Future Power

Where on Earth can our energy-hungry society turn to replace oil, coal, and natural gas?


I stand in a cluttered room surrounded by the debris of electrical enthusiasm: wire peelings, snippets of copper, yellow connectors, insulated pliers. For me these are the tools of freedom. I have just installed a dozen solar panels on my roof, and they work. A meter shows that 1,285 watts of power are blasting straight from the sun into my system, charging my batteries, cooling my refrigerator, humming through my computer, liberating my life.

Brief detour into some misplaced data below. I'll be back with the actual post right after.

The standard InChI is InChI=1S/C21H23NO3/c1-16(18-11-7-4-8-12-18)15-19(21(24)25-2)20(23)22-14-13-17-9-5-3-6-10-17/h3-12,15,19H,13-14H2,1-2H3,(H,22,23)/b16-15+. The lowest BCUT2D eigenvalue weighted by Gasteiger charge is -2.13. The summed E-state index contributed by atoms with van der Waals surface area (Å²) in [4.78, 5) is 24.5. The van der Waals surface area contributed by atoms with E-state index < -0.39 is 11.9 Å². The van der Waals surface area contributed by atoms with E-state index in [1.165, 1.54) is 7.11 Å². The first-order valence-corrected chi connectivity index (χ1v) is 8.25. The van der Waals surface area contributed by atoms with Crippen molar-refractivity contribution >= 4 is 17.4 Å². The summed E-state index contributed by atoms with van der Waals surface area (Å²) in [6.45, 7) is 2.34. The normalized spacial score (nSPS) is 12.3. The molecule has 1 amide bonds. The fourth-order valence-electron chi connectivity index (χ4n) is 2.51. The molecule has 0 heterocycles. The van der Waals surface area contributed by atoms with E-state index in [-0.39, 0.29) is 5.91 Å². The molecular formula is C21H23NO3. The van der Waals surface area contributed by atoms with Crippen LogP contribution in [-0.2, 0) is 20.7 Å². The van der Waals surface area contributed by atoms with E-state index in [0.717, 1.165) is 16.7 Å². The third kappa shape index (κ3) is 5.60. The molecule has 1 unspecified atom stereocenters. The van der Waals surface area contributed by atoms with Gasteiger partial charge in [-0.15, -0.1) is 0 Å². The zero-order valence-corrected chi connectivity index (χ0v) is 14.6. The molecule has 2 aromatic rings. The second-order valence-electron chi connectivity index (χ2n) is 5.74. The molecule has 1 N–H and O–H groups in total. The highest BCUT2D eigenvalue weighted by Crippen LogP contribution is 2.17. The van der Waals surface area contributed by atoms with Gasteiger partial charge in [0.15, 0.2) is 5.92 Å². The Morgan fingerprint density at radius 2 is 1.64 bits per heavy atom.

As National Geographic reported in June 2004, oil, no longer cheap, may soon decline. Instability where most oil is found, from the Persian Gulf to Nigeria to Venezuela, makes this lifeline fragile. Natural gas can be hard to transport and is prone to shortages. We won't run out of coal anytime soon, or the largely untapped deposits of tar sands and oil shale. But it's clear that the carbon dioxide spewed by coal and other fossil fuels is warming the planet, as this magazine reported last September.

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